So, if you’re new to the world of house siding – perhaps you’ve only just started researching what the options are – then you’ll no doubt very soon become completely floored by all the different types of siding and different styles of siding available.
Depending on the material you choose for your house siding, you will likely find that there can be as many as 12 different profiles, sizes and finishes to consider, and that’s even before you start look at what siding color to go for! And to add to the confusion, different manufacturers and suppliers sometimes have different terms for the same profile! So annoying!
But help is at hand: we’ve trawled through countless siding manufacturer catalogs and have created this definitive guide to all the types of siding and styles you’re likely to come across, what sort of materials each style is available in and what kind of house that style is most likely to suit.
So, here goes…
One of the most ubiquitous siding materials in America is wood, and over the centuries modern technology has also allowed us to mimic wood look sidings with different types of materials such as vinyl, fiber cement and even steel.
So, if the style of a wooden house is what you’re after, then the first thing you’ll need to consider is which types of house siding material (real wood, vinyl or fiber cement) you want to use and secondly whether to use vertical of horizontal siding.
Generally speaking, vertical siding will highlight the vertical lines of the building whilst horizontal sides will highlight its width, so are you looking to highlight the width or height of your home? You can also consider combining horizontal and vertical siding types; this is most commonly seen in traditional homes where the gabled ends have vertical sidings whilst the main structure has horizontal sidings. Once you’ve made that decision, get ready, because there are many types of siding profiles to choose from…
Clapboard – aka Weatherboard, Lap or Smooth Lap, Traditional Lap, Bevel or Bungalow
The Clapboard profile is one of the most ubiquitous, traditional types of siding in America. Taking a side-on view, each board (or course) looks like a thin wedge or bevel, and each course is installed slightly overlapping the one underneath; effectively creating a small air gap between the siding and the building sub-structure or sheathing.
This simple type of exterior siding was the easiest to produce quickly in the pre-industrial age and served as the primary siding style for centuries, which is why you will see it in all kinds of historic architecture styles such as Cape Cod and Craftsman houses, French Colonial, Georgian, Federal/ Adam style buildings, Greek Revival, Victorian/ Italiante and Queen Anne styles.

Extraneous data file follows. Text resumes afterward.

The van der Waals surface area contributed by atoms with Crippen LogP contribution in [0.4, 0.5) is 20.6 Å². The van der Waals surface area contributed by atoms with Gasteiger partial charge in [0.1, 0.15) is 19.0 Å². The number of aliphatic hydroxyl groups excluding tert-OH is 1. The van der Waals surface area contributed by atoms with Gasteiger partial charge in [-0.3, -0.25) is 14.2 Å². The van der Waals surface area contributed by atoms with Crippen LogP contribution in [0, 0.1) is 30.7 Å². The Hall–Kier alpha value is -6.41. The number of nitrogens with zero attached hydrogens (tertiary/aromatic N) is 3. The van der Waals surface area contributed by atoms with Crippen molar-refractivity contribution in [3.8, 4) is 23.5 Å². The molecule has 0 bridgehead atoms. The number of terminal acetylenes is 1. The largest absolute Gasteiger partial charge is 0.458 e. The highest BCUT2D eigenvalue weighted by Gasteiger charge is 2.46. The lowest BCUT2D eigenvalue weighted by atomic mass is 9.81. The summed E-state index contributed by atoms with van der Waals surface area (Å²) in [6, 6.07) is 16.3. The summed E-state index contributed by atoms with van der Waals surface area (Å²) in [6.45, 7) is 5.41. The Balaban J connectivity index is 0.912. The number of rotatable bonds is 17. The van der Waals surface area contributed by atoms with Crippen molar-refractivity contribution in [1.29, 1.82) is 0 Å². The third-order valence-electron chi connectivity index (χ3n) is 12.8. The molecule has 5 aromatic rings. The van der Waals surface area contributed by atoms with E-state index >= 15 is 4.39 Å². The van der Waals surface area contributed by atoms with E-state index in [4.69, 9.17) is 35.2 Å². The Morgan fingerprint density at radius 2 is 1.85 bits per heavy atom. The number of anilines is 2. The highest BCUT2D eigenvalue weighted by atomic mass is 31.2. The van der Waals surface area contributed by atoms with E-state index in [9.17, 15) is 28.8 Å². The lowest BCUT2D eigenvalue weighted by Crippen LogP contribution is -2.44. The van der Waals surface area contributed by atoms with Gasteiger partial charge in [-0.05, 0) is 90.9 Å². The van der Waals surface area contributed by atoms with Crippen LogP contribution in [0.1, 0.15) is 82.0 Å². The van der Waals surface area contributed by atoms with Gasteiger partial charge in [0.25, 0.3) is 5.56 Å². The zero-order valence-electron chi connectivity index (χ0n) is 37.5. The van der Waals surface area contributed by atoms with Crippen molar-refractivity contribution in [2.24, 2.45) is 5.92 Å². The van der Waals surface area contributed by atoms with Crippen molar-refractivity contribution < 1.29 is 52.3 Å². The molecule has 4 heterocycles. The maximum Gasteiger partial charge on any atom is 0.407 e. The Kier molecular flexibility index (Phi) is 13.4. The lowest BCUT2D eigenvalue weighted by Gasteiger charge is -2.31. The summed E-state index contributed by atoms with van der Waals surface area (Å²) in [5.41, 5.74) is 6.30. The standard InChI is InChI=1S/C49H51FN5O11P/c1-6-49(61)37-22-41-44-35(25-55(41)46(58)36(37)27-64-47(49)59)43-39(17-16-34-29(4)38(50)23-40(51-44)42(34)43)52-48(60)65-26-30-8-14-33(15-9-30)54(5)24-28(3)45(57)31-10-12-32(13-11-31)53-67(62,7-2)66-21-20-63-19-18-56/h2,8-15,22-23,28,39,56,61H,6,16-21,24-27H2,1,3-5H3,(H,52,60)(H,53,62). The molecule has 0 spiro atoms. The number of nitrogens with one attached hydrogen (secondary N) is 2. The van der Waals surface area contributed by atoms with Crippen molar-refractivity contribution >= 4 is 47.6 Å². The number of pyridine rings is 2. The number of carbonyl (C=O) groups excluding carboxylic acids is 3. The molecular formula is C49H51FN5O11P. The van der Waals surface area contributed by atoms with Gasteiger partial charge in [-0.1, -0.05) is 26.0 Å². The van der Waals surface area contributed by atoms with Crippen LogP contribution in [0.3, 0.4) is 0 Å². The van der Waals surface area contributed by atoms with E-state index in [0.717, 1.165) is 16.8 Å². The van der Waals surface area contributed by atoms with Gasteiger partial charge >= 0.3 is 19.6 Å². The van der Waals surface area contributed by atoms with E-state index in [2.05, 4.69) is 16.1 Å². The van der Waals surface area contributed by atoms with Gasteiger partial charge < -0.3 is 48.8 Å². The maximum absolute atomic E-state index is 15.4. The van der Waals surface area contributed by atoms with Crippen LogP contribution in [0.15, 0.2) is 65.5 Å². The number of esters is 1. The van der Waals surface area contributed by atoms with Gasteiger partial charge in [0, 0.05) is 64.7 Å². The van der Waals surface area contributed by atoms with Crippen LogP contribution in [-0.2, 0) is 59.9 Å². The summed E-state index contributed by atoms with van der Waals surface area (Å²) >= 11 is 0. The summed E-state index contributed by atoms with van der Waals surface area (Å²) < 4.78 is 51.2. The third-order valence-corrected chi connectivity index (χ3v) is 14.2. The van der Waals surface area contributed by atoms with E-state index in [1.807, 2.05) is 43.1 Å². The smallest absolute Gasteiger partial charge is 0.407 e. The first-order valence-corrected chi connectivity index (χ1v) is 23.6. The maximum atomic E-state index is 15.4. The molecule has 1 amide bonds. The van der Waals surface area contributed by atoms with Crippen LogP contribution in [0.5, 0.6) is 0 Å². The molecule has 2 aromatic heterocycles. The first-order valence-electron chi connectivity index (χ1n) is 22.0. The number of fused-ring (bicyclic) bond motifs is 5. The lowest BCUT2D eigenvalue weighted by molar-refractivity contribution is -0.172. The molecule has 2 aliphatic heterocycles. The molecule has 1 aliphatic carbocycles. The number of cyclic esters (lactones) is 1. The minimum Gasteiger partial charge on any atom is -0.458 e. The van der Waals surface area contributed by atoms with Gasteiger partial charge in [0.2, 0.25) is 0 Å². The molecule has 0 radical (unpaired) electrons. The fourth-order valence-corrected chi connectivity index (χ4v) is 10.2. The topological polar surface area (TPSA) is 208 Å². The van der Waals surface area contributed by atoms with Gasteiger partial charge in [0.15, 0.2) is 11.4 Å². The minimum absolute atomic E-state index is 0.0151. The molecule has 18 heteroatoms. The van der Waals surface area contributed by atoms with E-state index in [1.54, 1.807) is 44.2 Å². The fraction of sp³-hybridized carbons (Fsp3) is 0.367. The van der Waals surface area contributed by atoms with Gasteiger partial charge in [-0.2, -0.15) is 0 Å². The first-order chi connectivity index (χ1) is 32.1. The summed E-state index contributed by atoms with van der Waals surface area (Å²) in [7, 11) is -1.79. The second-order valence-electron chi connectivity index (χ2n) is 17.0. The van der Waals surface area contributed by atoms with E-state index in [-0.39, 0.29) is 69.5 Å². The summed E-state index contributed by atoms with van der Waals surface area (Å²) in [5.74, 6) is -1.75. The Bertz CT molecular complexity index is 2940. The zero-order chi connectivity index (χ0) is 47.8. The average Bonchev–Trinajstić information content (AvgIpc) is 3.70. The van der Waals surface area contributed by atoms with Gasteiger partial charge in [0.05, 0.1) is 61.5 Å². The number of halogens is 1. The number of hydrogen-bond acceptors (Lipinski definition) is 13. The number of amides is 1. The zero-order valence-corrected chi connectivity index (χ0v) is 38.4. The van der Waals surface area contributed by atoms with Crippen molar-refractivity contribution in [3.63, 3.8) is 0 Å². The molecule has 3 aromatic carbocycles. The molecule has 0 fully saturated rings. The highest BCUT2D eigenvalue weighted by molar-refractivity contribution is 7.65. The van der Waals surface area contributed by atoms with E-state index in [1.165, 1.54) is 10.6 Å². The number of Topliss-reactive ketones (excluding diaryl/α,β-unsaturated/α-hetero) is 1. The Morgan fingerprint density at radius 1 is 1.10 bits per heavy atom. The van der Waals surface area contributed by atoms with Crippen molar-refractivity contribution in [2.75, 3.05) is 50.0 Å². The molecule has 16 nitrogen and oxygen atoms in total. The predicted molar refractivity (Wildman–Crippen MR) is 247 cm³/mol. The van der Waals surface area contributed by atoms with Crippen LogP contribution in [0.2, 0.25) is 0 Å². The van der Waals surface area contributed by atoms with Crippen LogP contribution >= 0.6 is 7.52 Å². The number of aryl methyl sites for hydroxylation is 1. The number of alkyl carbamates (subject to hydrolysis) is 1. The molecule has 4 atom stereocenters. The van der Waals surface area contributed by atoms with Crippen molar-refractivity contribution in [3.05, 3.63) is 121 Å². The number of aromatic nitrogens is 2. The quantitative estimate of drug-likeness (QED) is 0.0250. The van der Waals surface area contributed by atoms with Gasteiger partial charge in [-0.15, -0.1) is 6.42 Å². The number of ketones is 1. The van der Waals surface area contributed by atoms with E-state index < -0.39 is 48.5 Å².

The Beaded profile is an upgraded version of the Clapboard profile, which it is said was made popular by rich folk pre-1800 to show off their wealth as it was one of the more expensive house siding types to produce. With this style the lower, revealed edge of the clapboard has a rounded bead detail added. Stylistically, this bead will create a more dramatic shadow line so the horizontal lines will be more distinctive.
Beaded profiles are also suited to traditional types of architecture such as Cape Cod, French Colonial, Georgian, Federal/ Adam style buildings, Greek Revival, Victorian/ Italiante and Queen Anne styles. However, it is worth noting that beaded siding is not usually used in the unfussy style of Craftsman house.
Dutch Lap – aka Cove
Like the Beaded profile, the Dutch Lap profile is another type of siding that appears to have been developed to create a distinctive shadow-line, which was considered very sophisticated and was more expensive to produce by hand. The deep shadow-line is made by a bevel cut into the top edge of the horizontal board. If you plan to go with Dutch Lap then do bear in mind that
“depending on the angle of the sun you’ll get unique shadow lines, so your home’s siding appearance will vary as the sun changes position in the sky.” (Source)
Again, Dutch Lap is a traditional style of siding, a type which works well with Cape Cod, French Colonial, Georgian, Federal/ Adam style buildings, Victorian/ Italiante and Queen Anne style homes.
Dolly Varden – aka Rabbeted Bevel
Dolly Varden or Rabbeted Bevel siding looks exactly like Clapboard siding once it’s installed – the difference is that the face of the siding that goes against the building sheathing is completely flat and the apparent overlap between courses is actually a notched joint (rather like tongue and groove).
As it exactly mimics Clapboard, if you’re opting for real wood siding types then the Dolly Varden is a good choice if you’re concerned about moisture and movement as
“Dolly Varden is less prone to cupping than ordinary clapboards, because Dolly Varden siding lies flat on the sheathing.” (Source).
And again, as it looks just like Clapboard, Dolly Varden is good for all kinds of traditional styles of architecture.
Rustic Siding – aka Log Siding
Back in the days of true wilderness living you might have built a log cabin from actual logs… but not today! In fact even as far back as the 1930s realistic “log effect” siding was being milled out of wood.
Rustic siding basically is made to look like logs – side-on you’ll see that each course is actually flat on the back where it meets the building sheathing and rounded on the front, finished in various ways to look like a log.
Clearly this type of siding for houses is best suited to rustic, log cabin style homes, and depending on your budget and climate needs you can choose from a wide range of materials including wood veneer, cement, steel or fibreglass.
Board and Batten Siding
Among all the classic vertical siding types, Board and Batten siding is probably the best known and has been used from as far back as medieval times. This simple arrangement of flat boards fitted flush against the building sheathing and finished with thin battens covering the join where the boards continues to be popular today.
Because of its un-fussy, practical and simple aesthetic Board and Batten siding is often seen in rural architecture, like barns and farmhouses, but is also seen in modern interpretations of the Victorian Italianate and Folk styles, as well as in contemporary versions of Tudor and Craftsman homes too.
Along with Tongue and Groove and V-Joint, Shiplap is one of the house siding types primarily made using wood, and typically using an inexpensive wood such as pine, as historically it was most often used for barns, sheds and rustic buildings like cabins or chalets.